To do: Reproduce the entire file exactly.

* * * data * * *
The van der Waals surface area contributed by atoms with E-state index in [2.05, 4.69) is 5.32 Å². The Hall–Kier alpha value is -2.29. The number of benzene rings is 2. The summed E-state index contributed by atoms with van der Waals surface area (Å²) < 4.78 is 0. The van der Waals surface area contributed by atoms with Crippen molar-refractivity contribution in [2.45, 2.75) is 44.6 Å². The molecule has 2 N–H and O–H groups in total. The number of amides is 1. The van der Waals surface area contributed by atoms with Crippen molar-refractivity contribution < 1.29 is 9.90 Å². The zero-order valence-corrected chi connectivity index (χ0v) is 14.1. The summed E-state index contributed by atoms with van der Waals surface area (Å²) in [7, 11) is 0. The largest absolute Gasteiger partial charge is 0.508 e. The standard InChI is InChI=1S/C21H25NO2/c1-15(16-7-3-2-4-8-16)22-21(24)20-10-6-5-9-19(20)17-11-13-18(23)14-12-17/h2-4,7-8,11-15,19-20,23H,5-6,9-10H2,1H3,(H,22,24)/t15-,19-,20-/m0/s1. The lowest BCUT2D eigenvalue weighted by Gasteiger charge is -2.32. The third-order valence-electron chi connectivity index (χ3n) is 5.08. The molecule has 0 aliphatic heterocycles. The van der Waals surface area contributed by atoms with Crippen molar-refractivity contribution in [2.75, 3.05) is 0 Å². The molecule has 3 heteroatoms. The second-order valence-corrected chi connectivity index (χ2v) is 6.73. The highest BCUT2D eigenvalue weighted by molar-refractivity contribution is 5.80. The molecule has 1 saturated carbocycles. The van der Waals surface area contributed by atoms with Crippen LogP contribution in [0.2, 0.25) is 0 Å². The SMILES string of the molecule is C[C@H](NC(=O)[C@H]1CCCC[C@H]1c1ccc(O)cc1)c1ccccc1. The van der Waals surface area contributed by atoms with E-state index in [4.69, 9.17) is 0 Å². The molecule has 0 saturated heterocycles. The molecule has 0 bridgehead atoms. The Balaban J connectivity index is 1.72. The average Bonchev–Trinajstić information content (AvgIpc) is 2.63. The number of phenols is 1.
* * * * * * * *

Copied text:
The van der Waals surface area contributed by atoms with E-state index in [2.05, 4.69) is 5.32 Å². The Hall–Kier alpha value is -2.29. The number of benzene rings is 2. The summed E-state index contributed by atoms with van der Waals surface area (Å²) < 4.78 is 0. The van der Waals surface area contributed by atoms with Crippen molar-refractivity contribution in [2.45, 2.75) is 44.6 Å². The molecule has 2 N–H and O–H groups in total. The number of amides is 1. The van der Waals surface area contributed by atoms with Crippen molar-refractivity contribution < 1.29 is 9.90 Å². The zero-order valence-corrected chi connectivity index (χ0v) is 14.1. The summed E-state index contributed by atoms with van der Waals surface area (Å²) in [7, 11) is 0. The largest absolute Gasteiger partial charge is 0.508 e. The standard InChI is InChI=1S/C21H25NO2/c1-15(16-7-3-2-4-8-16)22-21(24)20-10-6-5-9-19(20)17-11-13-18(23)14-12-17/h2-4,7-8,11-15,19-20,23H,5-6,9-10H2,1H3,(H,22,24)/t15-,19-,20-/m0/s1. The lowest BCUT2D eigenvalue weighted by Gasteiger charge is -2.32. The third-order valence-electron chi connectivity index (χ3n) is 5.08. The molecule has 0 aliphatic heterocycles. The van der Waals surface area contributed by atoms with Crippen molar-refractivity contribution in [2.75, 3.05) is 0 Å². The molecule has 3 heteroatoms. The second-order valence-corrected chi connectivity index (χ2v) is 6.73. The highest BCUT2D eigenvalue weighted by molar-refractivity contribution is 5.80. The molecule has 1 saturated carbocycles. The van der Waals surface area contributed by atoms with Crippen LogP contribution in [0.2, 0.25) is 0 Å². The SMILES string of the molecule is C[C@H](NC(=O)[C@H]1CCCC[C@H]1c1ccc(O)cc1)c1ccccc1. The van der Waals surface area contributed by atoms with E-state index in [4.69, 9.17) is 0 Å². The molecule has 0 saturated heterocycles. The molecule has 0 bridgehead atoms. The Balaban J connectivity index is 1.72. The average Bonchev–Trinajstić information content (AvgIpc) is 2.63. The number of phenols is 1.